It's not that these things are impossible, mind you, and I'm certainly not saying that. What I am saying, of course, is that a few minutes' rational thought begins calling into question whether a low-probability possibility is worth sacrificing foundational civil liberties that actually define a nation--we are, after all, not a nation by ethnicity or faith, but a nation united by a notion of what an idealistic state ought to look like. Yoo's failures, then, aren't just failures of professional responsibility and basic human decency, but failures of reason in the face of monstrous, nightmare-black, mindless panic. Should al-Qaeda procure Sarin and set it loose in a public place, could they kill and harm more people than Aum Shinrikyo? Maybe, maybe not, but you don't see Mr. Yoo mentioning--now or ever--that a terrorist attack using chemical weapons isn't just a scenario, but an experience that can have its measure taken. Or that maybe the odds of common ordinary citizens just sitting there with a reasonable expectation of survival during a terrorist seizure of a plane, train, ship, bus, paddleboat, bicycle or child's rollerskates have dropped to zero in light of the realization that the social contract has been unilaterally revoked by one party. Or that telling the President he may use the Army as a police force is okay and even legal so long as he doesn't use the magic words "police force" is an atrocious and irresponsible idea (if only because it's still bad and embarrassing advice even if he doesn't act on it).

Suppose you are an intelligent, rational, reasoning creature.


Ilya Thursday, March 12, 2009 at 8:39:00 AM EDT  

Didn't Executive Decision "predict" the breach of contract between high-jackers and hostages? We need to close down Hollywood, I think, they are giving terrorists ideas...

Janiece Murphy Thursday, March 12, 2009 at 9:41:00 AM EDT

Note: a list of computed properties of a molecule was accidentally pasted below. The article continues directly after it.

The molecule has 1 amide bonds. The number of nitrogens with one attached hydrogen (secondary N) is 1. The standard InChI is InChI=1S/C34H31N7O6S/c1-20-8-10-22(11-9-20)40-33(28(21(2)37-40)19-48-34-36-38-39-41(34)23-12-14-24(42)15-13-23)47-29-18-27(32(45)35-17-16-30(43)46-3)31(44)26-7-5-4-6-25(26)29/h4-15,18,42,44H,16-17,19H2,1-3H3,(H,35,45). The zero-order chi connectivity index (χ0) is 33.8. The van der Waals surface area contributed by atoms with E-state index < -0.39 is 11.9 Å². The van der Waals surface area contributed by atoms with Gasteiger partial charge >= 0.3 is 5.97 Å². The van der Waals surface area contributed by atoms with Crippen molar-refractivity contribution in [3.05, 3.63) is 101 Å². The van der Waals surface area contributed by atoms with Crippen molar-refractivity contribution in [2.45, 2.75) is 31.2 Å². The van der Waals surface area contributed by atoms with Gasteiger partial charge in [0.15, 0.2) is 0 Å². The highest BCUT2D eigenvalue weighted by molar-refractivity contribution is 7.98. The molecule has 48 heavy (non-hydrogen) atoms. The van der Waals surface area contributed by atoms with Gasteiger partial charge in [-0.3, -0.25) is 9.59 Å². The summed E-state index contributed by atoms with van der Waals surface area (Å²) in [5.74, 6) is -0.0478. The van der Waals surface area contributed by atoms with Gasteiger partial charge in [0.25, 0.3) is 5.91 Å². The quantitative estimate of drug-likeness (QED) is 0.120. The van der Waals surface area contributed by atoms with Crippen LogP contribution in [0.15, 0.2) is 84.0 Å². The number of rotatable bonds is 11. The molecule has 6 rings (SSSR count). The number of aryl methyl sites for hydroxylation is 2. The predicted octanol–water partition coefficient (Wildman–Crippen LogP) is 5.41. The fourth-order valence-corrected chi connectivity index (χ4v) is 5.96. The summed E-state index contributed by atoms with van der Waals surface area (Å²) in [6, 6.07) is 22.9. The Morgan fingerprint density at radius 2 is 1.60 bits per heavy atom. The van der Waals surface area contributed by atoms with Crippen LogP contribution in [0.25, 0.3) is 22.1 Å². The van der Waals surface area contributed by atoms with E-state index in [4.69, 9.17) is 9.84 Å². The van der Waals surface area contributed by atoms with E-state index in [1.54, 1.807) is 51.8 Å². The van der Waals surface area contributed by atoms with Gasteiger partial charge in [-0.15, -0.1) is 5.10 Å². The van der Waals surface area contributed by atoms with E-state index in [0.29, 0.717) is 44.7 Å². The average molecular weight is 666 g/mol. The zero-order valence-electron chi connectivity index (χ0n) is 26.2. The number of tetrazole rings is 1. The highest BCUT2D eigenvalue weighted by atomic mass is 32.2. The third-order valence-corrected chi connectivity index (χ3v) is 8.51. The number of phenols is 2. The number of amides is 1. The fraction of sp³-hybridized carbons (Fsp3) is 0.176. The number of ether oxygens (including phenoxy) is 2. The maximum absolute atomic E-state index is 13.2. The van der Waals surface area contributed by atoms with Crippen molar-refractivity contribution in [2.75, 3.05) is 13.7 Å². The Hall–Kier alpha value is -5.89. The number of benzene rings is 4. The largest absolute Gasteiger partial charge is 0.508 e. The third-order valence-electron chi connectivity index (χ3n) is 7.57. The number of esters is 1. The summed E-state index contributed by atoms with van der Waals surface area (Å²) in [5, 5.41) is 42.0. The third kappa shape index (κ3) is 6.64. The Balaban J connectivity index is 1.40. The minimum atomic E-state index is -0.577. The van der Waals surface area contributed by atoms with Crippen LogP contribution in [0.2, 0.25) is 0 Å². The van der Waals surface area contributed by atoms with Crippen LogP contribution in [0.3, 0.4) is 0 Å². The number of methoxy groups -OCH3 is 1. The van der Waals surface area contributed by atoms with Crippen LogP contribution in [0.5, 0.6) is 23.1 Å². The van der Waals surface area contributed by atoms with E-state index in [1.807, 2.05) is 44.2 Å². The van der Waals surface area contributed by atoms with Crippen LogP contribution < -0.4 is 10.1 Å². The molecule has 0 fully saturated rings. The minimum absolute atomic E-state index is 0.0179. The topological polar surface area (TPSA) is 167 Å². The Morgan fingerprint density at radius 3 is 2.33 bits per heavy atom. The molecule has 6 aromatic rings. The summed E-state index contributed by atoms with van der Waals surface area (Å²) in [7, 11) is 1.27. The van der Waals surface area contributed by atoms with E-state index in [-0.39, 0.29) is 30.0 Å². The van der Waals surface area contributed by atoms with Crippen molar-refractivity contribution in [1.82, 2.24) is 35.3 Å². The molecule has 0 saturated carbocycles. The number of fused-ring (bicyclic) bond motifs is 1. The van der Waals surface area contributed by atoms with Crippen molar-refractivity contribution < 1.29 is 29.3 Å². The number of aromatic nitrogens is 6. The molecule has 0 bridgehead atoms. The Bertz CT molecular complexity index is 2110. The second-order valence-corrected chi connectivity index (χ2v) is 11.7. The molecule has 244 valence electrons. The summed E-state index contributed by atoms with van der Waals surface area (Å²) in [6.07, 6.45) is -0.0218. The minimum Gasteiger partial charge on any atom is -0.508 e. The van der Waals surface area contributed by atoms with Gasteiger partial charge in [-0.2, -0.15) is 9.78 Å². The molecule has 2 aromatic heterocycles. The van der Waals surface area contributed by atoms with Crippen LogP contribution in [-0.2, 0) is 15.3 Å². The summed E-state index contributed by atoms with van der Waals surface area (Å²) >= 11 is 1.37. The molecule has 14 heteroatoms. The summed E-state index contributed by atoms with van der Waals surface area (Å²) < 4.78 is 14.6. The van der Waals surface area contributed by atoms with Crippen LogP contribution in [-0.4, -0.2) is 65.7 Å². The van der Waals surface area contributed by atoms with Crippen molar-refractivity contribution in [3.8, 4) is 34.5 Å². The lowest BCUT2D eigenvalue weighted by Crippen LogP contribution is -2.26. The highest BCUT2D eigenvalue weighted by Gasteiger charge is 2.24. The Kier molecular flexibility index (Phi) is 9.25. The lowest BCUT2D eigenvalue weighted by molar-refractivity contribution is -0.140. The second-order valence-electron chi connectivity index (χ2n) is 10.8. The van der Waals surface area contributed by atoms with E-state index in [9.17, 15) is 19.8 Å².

Eric, that was a most fabulous analysis. Thank you.

Random Michelle K Thursday, March 12, 2009 at 11:34:00 AM EDT  

The whole to keep the populace alarmed (and hence clamorous to be led to safety) by an endless series of hobgoblins.
--Henry Louis Mencken

Nathan Thursday, March 12, 2009 at 12:01:00 PM EDT  

we are, after all, not a nation by ethnicity or faith, but a nation united by a notion of what an idealistic state ought to look like.

Hear, hear!

Also, "Contrafactual Hypothetical" is just jammed full of win.

Eric Thursday, March 12, 2009 at 1:05:00 PM EDT  

That's a great and apt H.L. Mencken quote, Michelle!

Random Michelle K Thursday, March 12, 2009 at 10:19:00 PM EDT  

Here's a related quote made years ago by my friend Dee when she was defending the Pledge of Allegiance.

Other countries haven't needed to instill the notion of patriotism. We are and continue to be a nation of immigrants. Other countries may change governments or names or creeds- but their populations are stable and native born. Furthermore what immigrants they do have are NOT invited to keep their ethnicity and individuality intact the way we do here. Our bonds are not birth place, culture, religion or skin color. Our only common bond is a willingness to uphold the constitution. The pledge is a very nice way to teach or remind ourselves of that.
--Dee Plath

Eric Thursday, March 12, 2009 at 11:29:00 PM EDT  


See, because I consider the Pledge to be a flag oath and not a Constitutional oath, that's one of the major problems I have with it. I'm proud of the oath (or affirmation, actually) I took to uphold the Constitution when I was sworn (or affirmed, actually) into the Bar, but I don't say the Pledge and I won't. Even if you took out the "under God" bit that was added into it in the '50s, I have a problem with it.

Nor is it that I don't like the flag--I like it quite a bit, maybe even love it. There's just something... well, I don't want to invoke Godwin's Law, but... y'know, to me flag oaths are the kind of thing that's done by... well... I mean.... Flag oaths, see, they're... yeah.

Sorry. That's just how I feel about it.

Random Michelle K Friday, March 13, 2009 at 3:50:00 PM EDT  

I do see. But I wanted to point out that Dee was expressing a similar idea to what you were, she just had different conclusions from yours.

For me, the pledge is standing in a group and everyone together saying what we believe--that we support and love our country, that despite all our differences, this is our country--all of us together.